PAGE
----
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Magnolia Home Entertainment
Movie B+
Special Features B
DVD Geek Factor 7 (out of 10)

Say, didn't James DiGiovanna just review this in the film section a couple of weeks ago? He sure did. Bubble was released to theaters on a Friday, and the DVD came out the Tuesday after. Director Steven Soderbergh has agreed to release six films this way, and Bubble is the first.

Is the film any good? I would say yes, it's very good. Did it require a theatrical release before hitting DVD a few days later? Given that "straight to video" has a rather negative stigma on it, I would say the movie was worthy of its theatrical run. Could they have waited a couple of months before putting out the DVD? Probably, but no harm done.

Soderbergh has assembled an interesting cast of unknowns to tell a story about a doll factory and a tragedy connected to it. Debbie Doebereiner, a former KFC manager, is terrific as Martha, a doll-face painter who has a crush of sorts on co-worker Kyle (an appropriately sullen Dustin James Ashley). When an attractive new worker shows up at the plant (Misty Dawn Wilkins), a strange love triangle forms. The performers are excellent, and I'd be interested in seeing them in other projects.

Bubble unfolds in a very interesting way, and Soderbergh employs a minimalist technique that he can't really put to good use in the Ocean's Eleven movies. Yes, the whole production is a bit of a stunt as far as current distribution standards go, but the movie is a good one, and if they get better from here, No. 6 in the series should be a mind-blower.

Special Features: The DVD is no rush job. There are a couple of shorts that put the spotlight on the unknown cast (Doebereiner visits her KFC and promises signed DVDs for everybody). Two commentaries, one from Soderbergh and Mark Romanek, the other from the cast, shed plenty of light on how the project came together. A deleted scene that would've changed the ending significantly is proof that less is more.

Velvet Redux: Live MCMXCIII

Show C+
Special Features You get nuthin'!
DVD Geek Factor 5 (out of 10)

The Velvet Underground reunited for a brief stretch in '93, and their show was supposed to make it to the U.S. Some squabbling between Lou Reed and John Cale resulted in plans for a U.S. tour being scrapped, and all we got was a pretty good CD and VHS tape.

Now comes this DVD of a Paris performance, and it is evident why this show didn't make it overseas. These guys look and sound bored and uninterested. If you close your eyes, some of the tracks like "Heroin" and "Femme Fatale" sound OK, but the overall presentation is really stiff. One gets the sense that Reed would rather be anywhere other than on stage with Cale.

Guitarist Sterling Morrison died shortly after the reunion and breakup, so this is a once-in-a-lifetime gig. Too bad the Velvets couldn't have had a better time, because the music deserved it. If the reunion interested you, get a copy of the CD which includes a terrific version of "All Tomorrow's Parties," sadly missing from this show.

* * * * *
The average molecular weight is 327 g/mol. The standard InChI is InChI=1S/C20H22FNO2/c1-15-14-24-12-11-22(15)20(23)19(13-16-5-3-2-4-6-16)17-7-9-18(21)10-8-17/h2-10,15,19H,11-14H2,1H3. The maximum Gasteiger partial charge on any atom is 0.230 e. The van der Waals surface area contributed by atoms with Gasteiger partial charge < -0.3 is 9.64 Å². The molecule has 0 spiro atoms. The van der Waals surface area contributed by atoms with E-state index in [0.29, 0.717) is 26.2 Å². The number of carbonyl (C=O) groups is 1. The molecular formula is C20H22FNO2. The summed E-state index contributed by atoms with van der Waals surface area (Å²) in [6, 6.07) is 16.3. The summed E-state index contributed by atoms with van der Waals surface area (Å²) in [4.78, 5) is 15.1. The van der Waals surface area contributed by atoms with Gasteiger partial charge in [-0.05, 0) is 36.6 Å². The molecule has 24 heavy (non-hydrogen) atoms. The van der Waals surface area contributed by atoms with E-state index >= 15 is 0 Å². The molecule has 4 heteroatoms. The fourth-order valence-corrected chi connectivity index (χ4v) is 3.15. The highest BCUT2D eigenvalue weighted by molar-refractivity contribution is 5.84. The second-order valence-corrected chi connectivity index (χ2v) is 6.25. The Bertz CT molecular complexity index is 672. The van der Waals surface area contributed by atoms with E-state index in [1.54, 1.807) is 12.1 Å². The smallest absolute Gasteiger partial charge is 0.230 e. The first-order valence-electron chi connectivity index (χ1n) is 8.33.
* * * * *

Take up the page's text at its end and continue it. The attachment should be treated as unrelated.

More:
Corpse Bride

Warner Home Video
Movie B+
Special Features B
DVD Geek Factor 6.5 (out of 10)

This stop-motion-animation delight just got nominated for a Best Animated Movie Oscar, one of only three films to receive the nomination this year (and none of them features CGI animation). Directors Tim Burton and Mike Johnson are helping to keep old-school animation techniques alive in the age of computers with a project that was kicked around for many years.

Victor (voice of Johnny Depp) is set for his arranged nuptials with Victoria (Emily Watson), but a mishap in the land of the dead ends with him being wed to the Corpse Bride (Helena Bonham Carter). Danny Elfman provides some fun, if not altogether catchy, music, and the animation is top-notch.

The Corpse Bride herself is an amazing creation, a sympathetic animated character whose eye is constantly popping out. Credit the animators and Bonham Carter for creating something so memorable. Depp, who rarely delivers anything short of genius, does excellent work with the nervous Victor. Other voices to be heard include Albert Finney, Tracey Ullman and Christopher Lee.

Hopefully, this won't be the last of Burton's stop-motion-animation treats. These things take a long time to make, but let's hope for at least two more before the creator joins the ranks of the land of the dead (where I'm sure he will be delighted to live).

Of the three movies nominated this year (the others being Howl's Moving Castle and Wallace & Gromit), this one is most deserving of the Oscar.

Special Features: Plenty of featurettes dealing with everything from the music, to the animation, to Burton himself. A great feature shows some scenes from the film, with live-action footage of the actors voicing the parts. Most of the actors, including Depp, show up to be interviewed about the production. No commentaries to be had.